Rewriting the Code of Life
Dana Carroll, PhD
CRISPR has entered the scientific and popular vocabulary as a powerful new tool that can alter the DNA code of living organisms, from humans to livestock to agricultural crops. Last month, we were honored to host biochemist Jennifer Doudna, PhD, from the University of California, Berkeley, as the 2018 Benning Society Lecturer (access the complete lecture below). Doudna co-discovered the elements of the CRISPR system that make it so effective.
Broad Application of Gene Editing Technology
Like many other biomedical breakthroughs, CRISPR emerged from investigations into how the world works, not with an intent to create a tool for genome editing.
CRISPR is grounded in nature, building on a method many bacteria use in defense against invading viruses. It works by capturing short viral DNA sequences and turning these segments into RNA that can be used to recognize and stymie a new viral attack. The RNA-guided DNA cleavage activity of the CRISPR systems is what has been used in laboratories around the world for genome editing, but it is not the first technology to allow for the directed modification of specific genes. Zinc-finger nucleases, co-developed by my laboratory and others, and TALENs, preceded CRISPR, paving the way for this new, simpler to use gene editing tool.
The various genome editing technologies have by now been used successfully to modify genes in more than 100 different organisms. In so doing they have opened the door for uses in medicine, industry, and agriculture.
Doudna shared examples of animal models of human disease, which can be used for physiological studies, but also to test treatments, including genetic treatments. People are also using genome editing to generate pig organs that are safe for transplant into humans.
In the realm of agriculture, researchers are generating crops that are more productive, more resistant to drought and disease, and more nutritious. Livestock are being modified for better qualities as well. These food organisms are literally “genetically modified,” but because they can be engineered without adding foreign DNA, they may be more acceptable to consumers.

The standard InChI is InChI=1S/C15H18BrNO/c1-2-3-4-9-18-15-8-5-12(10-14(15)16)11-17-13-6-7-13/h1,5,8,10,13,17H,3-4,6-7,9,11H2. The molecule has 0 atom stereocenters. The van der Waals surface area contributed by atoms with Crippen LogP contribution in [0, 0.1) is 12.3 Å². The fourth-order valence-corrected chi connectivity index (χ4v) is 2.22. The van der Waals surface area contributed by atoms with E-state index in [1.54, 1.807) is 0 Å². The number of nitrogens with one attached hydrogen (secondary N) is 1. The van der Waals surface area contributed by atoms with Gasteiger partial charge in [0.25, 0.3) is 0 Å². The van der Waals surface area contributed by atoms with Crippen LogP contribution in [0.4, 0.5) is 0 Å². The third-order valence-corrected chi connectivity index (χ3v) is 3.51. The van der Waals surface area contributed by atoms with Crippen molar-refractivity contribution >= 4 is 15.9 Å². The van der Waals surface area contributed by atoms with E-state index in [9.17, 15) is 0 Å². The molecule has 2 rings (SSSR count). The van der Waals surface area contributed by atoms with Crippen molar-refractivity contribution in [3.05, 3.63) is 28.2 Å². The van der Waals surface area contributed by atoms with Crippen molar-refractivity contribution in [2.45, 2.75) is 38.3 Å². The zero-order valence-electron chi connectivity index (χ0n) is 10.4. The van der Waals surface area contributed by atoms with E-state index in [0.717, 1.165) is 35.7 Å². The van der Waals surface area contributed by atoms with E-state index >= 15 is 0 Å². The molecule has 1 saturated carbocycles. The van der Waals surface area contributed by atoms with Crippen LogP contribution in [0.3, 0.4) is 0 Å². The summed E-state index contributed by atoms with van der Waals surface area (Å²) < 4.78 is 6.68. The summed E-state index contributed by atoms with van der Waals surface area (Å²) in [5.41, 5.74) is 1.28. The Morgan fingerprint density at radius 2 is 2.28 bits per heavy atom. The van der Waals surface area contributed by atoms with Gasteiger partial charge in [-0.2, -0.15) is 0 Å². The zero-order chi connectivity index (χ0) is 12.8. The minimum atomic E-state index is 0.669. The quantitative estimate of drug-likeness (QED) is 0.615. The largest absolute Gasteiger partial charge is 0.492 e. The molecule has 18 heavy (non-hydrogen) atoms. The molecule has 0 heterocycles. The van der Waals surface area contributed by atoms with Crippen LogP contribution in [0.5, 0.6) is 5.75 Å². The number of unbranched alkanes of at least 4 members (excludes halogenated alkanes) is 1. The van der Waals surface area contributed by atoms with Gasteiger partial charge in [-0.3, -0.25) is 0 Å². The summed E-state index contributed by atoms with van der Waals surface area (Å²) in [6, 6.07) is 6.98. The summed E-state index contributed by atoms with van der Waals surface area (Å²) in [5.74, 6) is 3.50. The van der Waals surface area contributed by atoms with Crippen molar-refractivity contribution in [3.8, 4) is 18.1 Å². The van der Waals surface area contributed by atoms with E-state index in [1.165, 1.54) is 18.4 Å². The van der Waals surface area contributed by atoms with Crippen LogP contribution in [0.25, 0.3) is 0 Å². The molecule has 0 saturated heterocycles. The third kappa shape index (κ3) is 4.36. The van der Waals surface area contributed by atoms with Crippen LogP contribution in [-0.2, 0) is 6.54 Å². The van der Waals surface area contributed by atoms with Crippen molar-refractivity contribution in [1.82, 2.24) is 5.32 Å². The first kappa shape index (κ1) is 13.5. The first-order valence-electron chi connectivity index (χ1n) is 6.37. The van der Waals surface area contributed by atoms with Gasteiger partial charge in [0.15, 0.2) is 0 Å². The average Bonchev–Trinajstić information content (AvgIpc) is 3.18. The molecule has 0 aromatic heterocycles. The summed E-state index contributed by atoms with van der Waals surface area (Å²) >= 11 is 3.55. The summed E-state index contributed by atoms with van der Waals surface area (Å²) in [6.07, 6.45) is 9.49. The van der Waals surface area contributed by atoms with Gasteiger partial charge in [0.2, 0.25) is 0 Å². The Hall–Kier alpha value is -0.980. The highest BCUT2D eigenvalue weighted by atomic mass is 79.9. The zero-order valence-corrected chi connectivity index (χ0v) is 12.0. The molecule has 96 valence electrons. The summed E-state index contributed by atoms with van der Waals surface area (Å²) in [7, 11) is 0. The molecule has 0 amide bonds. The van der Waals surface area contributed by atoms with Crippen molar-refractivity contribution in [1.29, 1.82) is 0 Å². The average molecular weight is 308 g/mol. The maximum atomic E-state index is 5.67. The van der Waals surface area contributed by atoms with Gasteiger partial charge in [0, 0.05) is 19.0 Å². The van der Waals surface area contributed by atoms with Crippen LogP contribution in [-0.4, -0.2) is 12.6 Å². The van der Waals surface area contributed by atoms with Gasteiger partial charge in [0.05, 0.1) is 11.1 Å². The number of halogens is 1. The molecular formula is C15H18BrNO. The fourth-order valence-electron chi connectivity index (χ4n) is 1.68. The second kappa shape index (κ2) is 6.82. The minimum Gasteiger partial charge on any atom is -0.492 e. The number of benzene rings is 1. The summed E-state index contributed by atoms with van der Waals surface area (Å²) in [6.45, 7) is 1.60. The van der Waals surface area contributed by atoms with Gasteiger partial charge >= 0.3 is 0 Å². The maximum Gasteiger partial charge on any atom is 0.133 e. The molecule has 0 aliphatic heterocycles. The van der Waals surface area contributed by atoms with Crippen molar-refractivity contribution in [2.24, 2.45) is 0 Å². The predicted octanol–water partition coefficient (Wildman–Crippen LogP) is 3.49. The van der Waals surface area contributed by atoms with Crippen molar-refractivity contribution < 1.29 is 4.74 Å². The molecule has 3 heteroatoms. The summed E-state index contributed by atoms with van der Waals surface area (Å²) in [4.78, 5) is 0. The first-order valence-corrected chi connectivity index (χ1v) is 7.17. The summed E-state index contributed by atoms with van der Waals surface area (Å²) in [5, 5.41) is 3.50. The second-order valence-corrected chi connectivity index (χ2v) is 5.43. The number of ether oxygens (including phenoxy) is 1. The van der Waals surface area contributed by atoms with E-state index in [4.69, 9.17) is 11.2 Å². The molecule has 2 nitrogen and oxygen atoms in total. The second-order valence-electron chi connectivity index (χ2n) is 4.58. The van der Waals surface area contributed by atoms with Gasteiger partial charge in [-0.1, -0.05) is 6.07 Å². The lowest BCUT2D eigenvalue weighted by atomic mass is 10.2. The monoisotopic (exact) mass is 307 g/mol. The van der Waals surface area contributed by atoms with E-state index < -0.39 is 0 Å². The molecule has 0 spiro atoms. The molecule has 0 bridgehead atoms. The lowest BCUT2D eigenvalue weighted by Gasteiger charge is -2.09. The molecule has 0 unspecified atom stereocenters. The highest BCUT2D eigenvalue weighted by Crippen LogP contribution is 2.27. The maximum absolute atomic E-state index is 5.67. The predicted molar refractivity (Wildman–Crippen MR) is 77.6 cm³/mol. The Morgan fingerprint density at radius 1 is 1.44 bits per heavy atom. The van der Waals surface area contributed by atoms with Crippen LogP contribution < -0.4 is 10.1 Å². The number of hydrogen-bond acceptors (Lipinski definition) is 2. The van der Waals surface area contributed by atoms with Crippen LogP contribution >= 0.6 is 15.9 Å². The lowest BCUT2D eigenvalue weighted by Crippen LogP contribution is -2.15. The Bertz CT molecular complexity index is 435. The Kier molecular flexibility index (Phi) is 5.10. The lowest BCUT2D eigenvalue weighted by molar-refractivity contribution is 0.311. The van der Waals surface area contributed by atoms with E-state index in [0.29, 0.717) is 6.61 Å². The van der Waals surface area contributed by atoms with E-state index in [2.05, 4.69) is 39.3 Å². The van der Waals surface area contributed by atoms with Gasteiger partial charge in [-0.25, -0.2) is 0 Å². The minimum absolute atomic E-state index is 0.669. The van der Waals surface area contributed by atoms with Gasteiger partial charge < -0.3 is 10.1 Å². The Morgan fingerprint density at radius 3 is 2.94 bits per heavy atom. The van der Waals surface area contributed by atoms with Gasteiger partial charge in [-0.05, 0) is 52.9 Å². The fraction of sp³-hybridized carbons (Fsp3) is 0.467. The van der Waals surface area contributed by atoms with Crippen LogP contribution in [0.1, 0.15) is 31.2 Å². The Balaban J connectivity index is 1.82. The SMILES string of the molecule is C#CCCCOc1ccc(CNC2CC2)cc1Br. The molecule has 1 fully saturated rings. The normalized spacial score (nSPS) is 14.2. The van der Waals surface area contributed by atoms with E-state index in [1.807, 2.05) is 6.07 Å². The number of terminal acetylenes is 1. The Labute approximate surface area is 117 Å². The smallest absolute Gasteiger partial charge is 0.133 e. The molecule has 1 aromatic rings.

Ethical Considerations and Safeguards
Medical applications of genome editing with zinc-finger nucleases have been under way for some time, and CRISPR has entered this field in a big way. Ex vivo treatments—taking cells from the body, modifying them in the lab, and returning them to the body—are being developed for hematologic disorders, as are in vivo (in body) treatments for eye disease, metabolic disorders, and muscle degeneration.
Heritable germline modifications have been made in many model organisms by injecting CRISPR reagents directly into embryos. There is no technical reason why this could not be attempted in human embryos, but at this time the technology is not sufficiently accurate and efficient that we could be confident of the desired outcome. Like many of us, Doudna is very interested in the ethical issues raised by this prospect. She noted the difference between beneficial applications to cure genetic diseases compared to cosmetic alterations, like height or athletic ability. But should the latter be allowed? How would uses of the technology be regulated? Who would have access to these complex, expensive treatments?
In her recent book, “A Crack in Creation,” written with her former student Samuel Sternberg, PhD, Doudna discusses these issues at greater length, giving her personal opinions on how the powerful CRISPR methods could and should be used. Initially she was very hesitant to encourage some medical uses, including germline, or reproductive, genome editing, but she now favors such approaches in limited circumstances where the benefits to families and individuals warrant. I believe that germline correction of disease genes will happen, and it is our role as researchers to make sure that CRISPR can be used safely and effectively in this context.
Doudna concluded her talk with an exhortation to continue broad-based, curiosity-driven science. Other new capabilities will only arise from similar efforts and our conversations on these engaging and provocative topics are sure to continue.
Jennifer Doudna presents the 2018 Benning Society Lecture.
Dana Carroll, PhD
Guest blogger Dana Carroll is a distinguished professor of biochemistry. Carroll was the first scientist to develop zinc-fingered nucleases—chemical scissors that cut DNA at specific sites—as a tool for genome engineering. His groundbreaking research laid the framework for the rapid development and adoption of successor technologies, including CRISPR. Carroll is a member of the National Academy of Sciences and the American Academy of Arts and Sciences.